LEAP Day Resolution: New Nonprofit Board Leadership Model
|Is this a board member you know?|
Board members often take unrestrained delight in not cottoning to fundraising. They smile and wink and pat one another on the back about it. “Oh, fundraising, that’s not for me!” “No, it’s yucky; I’ll do anything but fund raise.” “Yeah, fundraising is for folks who like to sell.” “I’m not good at it, so it’s better if someone else does it.” Board members luxuriate in self pity, and we allow it. How? We agree with them! We say, “sure no one likes to ask for money; it’s a necessary evil.” “You can do something else, like help open doors.” “We can train you so it’s not quite so painful.”
My last post was about the first way we go wrong when asking boards to help raise funds. Today’s post digs into the second reason.
The problem with letting folks wallow in how painful fundraising is.
Maya Angelou wrote: People will forget what you said, people will forget what you did, but people will never forget how you made them feel.” When we let our board members feel negatively about fundraising, they never forget. It burns into their brains. They wallow in it. And, in the end, this leaves them stuck in the mud like a bunch of pigs in a sty.
We may think it’s nice of us to go with people’s flow, but we do our board members a disservice. Yes, people know what it feels like to detest fundraising. And they’re comfortable with their pain. They don’t know what it might feel like to embrace fundraising. So that’s scary. But wouldn’t it be better to help them overcome their fears rather than leaving them scared and wallowing in the pigsty?
Fundraising is joyful when fundraisers are partners in creating positive outcomes.
We help board members overcome their fear of fundraising by reminding them it’s a value-for-value exchange. It’s not about money. There’s nothing distasteful involved. Everyone wins. Everyone gets value. The people they will approach for philanthropic gifts yearn to make a difference, but are simply clueless about where to begin. The board member gives them the clue they need to become the change they want to see in the world. The donor then gives something of value (money; time; expertise) and the charity gives something valuable back (a feeling of satisfaction at having done something genuinely helpful).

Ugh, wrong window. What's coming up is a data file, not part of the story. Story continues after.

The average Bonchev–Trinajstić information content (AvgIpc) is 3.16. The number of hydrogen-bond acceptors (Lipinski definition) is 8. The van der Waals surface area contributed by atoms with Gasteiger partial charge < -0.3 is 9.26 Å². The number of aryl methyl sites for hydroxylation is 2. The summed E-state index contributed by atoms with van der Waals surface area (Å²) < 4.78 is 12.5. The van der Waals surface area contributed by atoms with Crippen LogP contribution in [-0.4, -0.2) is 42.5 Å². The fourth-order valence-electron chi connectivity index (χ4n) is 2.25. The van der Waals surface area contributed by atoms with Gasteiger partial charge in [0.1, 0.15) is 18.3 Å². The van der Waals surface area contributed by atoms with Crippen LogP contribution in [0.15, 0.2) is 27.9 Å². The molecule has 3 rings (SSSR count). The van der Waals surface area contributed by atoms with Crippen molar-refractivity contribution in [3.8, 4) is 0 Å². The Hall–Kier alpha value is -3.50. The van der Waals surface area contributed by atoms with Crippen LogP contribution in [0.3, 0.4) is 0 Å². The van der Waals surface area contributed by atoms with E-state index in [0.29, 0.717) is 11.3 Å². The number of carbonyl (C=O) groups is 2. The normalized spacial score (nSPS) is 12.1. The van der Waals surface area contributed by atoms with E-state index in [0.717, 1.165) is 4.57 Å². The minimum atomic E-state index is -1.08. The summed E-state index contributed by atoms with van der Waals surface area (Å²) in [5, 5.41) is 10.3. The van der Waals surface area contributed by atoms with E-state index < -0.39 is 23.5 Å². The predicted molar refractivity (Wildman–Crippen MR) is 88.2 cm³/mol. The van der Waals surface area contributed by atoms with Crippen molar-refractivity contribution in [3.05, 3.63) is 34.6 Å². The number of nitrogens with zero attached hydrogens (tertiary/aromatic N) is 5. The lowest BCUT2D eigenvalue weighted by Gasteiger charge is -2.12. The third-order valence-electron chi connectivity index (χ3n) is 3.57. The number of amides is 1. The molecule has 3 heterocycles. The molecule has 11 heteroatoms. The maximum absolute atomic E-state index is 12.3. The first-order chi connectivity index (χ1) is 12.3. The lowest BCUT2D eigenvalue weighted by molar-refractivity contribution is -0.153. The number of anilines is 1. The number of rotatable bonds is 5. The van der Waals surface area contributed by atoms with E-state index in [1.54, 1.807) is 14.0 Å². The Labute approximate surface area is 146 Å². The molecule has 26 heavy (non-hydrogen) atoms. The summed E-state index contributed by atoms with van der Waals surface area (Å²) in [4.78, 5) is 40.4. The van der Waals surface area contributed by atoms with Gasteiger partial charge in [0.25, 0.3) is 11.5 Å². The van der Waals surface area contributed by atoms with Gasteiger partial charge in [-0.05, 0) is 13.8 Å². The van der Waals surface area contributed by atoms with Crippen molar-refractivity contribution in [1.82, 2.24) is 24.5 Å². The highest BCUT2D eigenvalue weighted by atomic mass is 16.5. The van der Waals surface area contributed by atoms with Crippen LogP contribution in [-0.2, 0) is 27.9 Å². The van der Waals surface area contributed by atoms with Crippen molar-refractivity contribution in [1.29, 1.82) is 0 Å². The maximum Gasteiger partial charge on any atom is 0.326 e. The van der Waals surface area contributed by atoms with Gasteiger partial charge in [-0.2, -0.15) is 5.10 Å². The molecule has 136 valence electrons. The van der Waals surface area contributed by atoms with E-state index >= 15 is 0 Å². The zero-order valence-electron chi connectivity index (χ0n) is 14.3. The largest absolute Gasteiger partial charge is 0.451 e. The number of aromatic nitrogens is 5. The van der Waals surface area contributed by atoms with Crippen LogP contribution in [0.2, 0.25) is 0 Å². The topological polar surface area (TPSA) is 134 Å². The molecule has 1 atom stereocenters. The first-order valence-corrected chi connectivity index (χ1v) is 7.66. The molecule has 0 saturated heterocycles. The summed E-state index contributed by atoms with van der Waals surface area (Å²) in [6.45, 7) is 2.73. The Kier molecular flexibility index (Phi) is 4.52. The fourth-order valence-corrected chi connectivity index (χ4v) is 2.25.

We must give our board members the courage to stop the wallowing. Consider asking them the following questions:
1. What are you telling yourself that keeps you focused on the negativity?
2. What will you have to give up to leave the painful associations behind?
3. What will you gain from leaving the pain behind?
4. Who benefits from you staying in pain and self-pity?
Usually what folks are telling themselves is that fundraising is begging. Overcome that argument this way. What they think they’ll have to give up is freedom from an onerous chore. Overcome that argument this way. What they need help understanding is that they’ll gain a boatload of satisfaction by helping others to enact their values. You can help them become inspired this way. In the end, it should become abundantly clear to everyone that when board members don’t engage enthusiastically in fundraising, no one benefits. It’s a lose/lose. But it’s so easy to turn it into a win/win once board members understand the very special role they play (that’s the subject of Part 3, coming up next!).
Other posts to help your board members embrace fundraising: